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Why We Should Take Dennis Rodman More Seriously Why We Should Take Dennis Rodman More Seriously

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Why We Should Take Dennis Rodman More Seriously

If the only way to begin the drama between the U.S. and North Korea is with a clown show, then a weird, unemployed basketball star surely works as well as anyone.

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George Stephanopoulos interviews Dennis Rodman, just back from a visit with North Korea's young leader Kim Jong Un, in New York, Sunday, March 3, 2013. (AP Photo/ABC Television, Lorenzo Bevilacqua)

Before we completely dismiss the idea of Dennis Rodman, diplomat, consider this: President Obama probably has more to talk about with Kim Jong-un right now than he does with John Boehner. Maybe basketball isn’t as important as the budget, but at least they won’t suffer through those awkward silences.

There is also a beautiful symmetry to the idea that the world’s strangest athlete got along so well with the world’s strangest autocrat. In the NBA, no one ever knew quite what to make of Rodman, except that he kept winning titles. In diplomacy, no one knows what to make of the Kim family, except that they keep exploding nukes.

 

And it would be wrong to assume that no one comes out ahead in what has been a farcical few days of meta-diplomacy: the real winner here is VICE Media, which organized the former NBA star’s trip to North Korea ahead of its news-magazine series debut on HBO in April. By using the towering Rodman to lure the diminutive Kim into the spotlight, VICE managed to pull off one of the great publicity coups in memory – maybe since 1951, when Bill Veeck of the St. Louis Browns sent a midget up to bat.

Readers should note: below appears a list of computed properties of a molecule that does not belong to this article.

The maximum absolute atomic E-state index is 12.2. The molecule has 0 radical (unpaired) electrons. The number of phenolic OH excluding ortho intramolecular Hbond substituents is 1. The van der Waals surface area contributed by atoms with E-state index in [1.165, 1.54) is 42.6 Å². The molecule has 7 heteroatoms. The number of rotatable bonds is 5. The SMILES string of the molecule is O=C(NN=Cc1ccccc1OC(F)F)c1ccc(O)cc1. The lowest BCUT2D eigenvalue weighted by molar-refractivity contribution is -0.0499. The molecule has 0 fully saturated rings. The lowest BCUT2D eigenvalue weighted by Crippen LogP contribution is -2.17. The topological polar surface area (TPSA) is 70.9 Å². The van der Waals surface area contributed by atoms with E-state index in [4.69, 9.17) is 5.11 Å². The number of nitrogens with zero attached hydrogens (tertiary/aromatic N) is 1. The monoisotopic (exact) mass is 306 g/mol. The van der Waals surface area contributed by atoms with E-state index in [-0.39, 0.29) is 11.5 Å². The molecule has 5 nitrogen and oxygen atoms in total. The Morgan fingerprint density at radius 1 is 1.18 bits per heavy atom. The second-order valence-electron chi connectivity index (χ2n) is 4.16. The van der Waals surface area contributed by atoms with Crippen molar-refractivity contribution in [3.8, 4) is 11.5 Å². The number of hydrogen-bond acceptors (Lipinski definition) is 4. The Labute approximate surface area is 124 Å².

Vice knew its quarry well: for years the North Korean regime has yearned for U.S. attention, any kind of attention. "What can we do to get the Americans to talk with us?" North Korean envoy Han Song Ryol, a former ambassador to the U.N., once asked an American acquaintance. The regime is serious about developing nuclear weapons, but this too is an attention-getter as much as it is a deterrent against the much-feared Americans. Nothing infuriated Kim’s father, Kim Jong Il, more than the Obama administration's early policy of "strategic patience" -- refusing to negotiate until Pyongyang unilaterally agreed to suspend its program. The timing of the regime’s latest nuclear test, on the day of Obama’s State of the Union, was hardly an accident.

Now the two sides are starting from scratch. And if the only way to begin the drama/opera is with a clown show—that’s been done before—then a weird, unemployed basketball star surely works as well as anyone else. "He want Obama to do one thing: Call him.," Rodman said on ABC on Sunday. "He said, 'If you can Dennis, I don't want to do war.' He said that to me."

 

So, that’s good to hear. And now, Rodman has helped to fill in a few left-over blanks about Kim Jong-un himself. Young Kim, Mao suit and all, is clearly a chunky chip off his father’s bloc. For more than a decade before his death in December 2011, Kim Jong-il all but jumped up and down trying to get Washington pay notice. When America did take him seriously, Kim was as gleeful as his son. Awarded by a visit from then-Secretary of State Madeleine Albright in 2000, the elder Kim brought her to a stadium spectacle at which a mass of performers flipped colored placards that depicted Kim's Taepodong I missile taking off for its first test in 1998. According to diplomat Wendy Sherman, who was there, an ebullient and apparently hopeful Kim turned then to Albright and said, "That was the first launch of that missile, and it will be the last."

It wasn’t, of course. But now the younger Kim, saddled with running a regime that has zero viability on the world stage except through what it can extract using nuclear blackmail, is clearly reaching out in the way that only North Korean dictators can. “The kid’s only 28,” Rodman said.  “He loves basketball. Obama loves basketball. Let’s start there.”  When you’re at ground zero, that makes as much sense as any other approach.

Seriously….

CORRECTION: An earlier version of this story misidentified Bill Veeck's sports team affiliation in 1951. He was an owner of the St. Louis Browns.

 
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